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Jeffersonian Vs. Jacksonian Democracy

            Back in the 1800's the government went through many drastic changes. During this time there sprouted two different approaches to how the American Democracy was to be run. Jefferson and Jackson had two completely different views that each had pros and cons.
             It all started back in 1817 during the era of "good feelings-. It was right after the war of 1812 and the nation was feeling a sense of pride and had come closer together. It was a time of social harmony and nation building. Tons of new territories were mapped and civil crimes were unordinary. In the political scene, federalists were gone and the democratic republicans were the only major political party. This era of good feelings lasted until the presidential election of 1824. The election began the era of "hard feelings-. There were five nominees in the election including John Adams and Andrew Jackson. Jackson earned the highest percentage of the popular vote at 41.3 percent. Since this was still not majority the twelfth amendment stated that the winner would have to be chosen by House of Representatives from the top three candidates. Jackson expected to win, figuring that the House would act on his strong showing. However, Clay, as Speaker of the House, used his influence to sway the vote to Adams. This created the two party system.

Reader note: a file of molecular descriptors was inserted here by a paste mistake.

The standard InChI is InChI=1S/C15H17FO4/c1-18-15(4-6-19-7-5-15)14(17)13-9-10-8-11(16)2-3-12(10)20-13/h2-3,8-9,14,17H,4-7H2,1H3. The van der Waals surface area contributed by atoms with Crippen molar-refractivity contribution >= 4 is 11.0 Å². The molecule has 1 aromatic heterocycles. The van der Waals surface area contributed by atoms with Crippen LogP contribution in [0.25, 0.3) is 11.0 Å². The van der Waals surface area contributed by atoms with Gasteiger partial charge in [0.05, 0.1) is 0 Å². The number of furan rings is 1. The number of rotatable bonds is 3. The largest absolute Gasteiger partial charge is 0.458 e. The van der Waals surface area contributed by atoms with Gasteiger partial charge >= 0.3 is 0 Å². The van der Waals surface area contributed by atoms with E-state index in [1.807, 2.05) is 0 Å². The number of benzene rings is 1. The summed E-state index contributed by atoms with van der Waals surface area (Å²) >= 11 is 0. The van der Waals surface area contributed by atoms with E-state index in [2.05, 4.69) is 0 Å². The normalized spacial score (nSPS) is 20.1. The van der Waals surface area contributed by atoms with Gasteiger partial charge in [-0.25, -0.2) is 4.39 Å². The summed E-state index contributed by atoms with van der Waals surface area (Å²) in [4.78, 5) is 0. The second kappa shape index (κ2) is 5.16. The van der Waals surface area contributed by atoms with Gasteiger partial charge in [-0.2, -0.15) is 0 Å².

Jackson formed the Democrats who consisted of small farmers, new businessmen and city workers. They were against an extremely powerful federal government and wanted a greater democracy. Clay formed the other party and they were called the National Republicans. They tried to appeal to the masses and got their strength mostly from wealthy citizens. They favored the interests of businesses since they were gaining most of their power from that source. They were also for a strong federal government and protective tariffs. Then Jackson got another chance in 1828 to run for president.
             Jackson's victory showed that even the "common man- had chance to change the nation.

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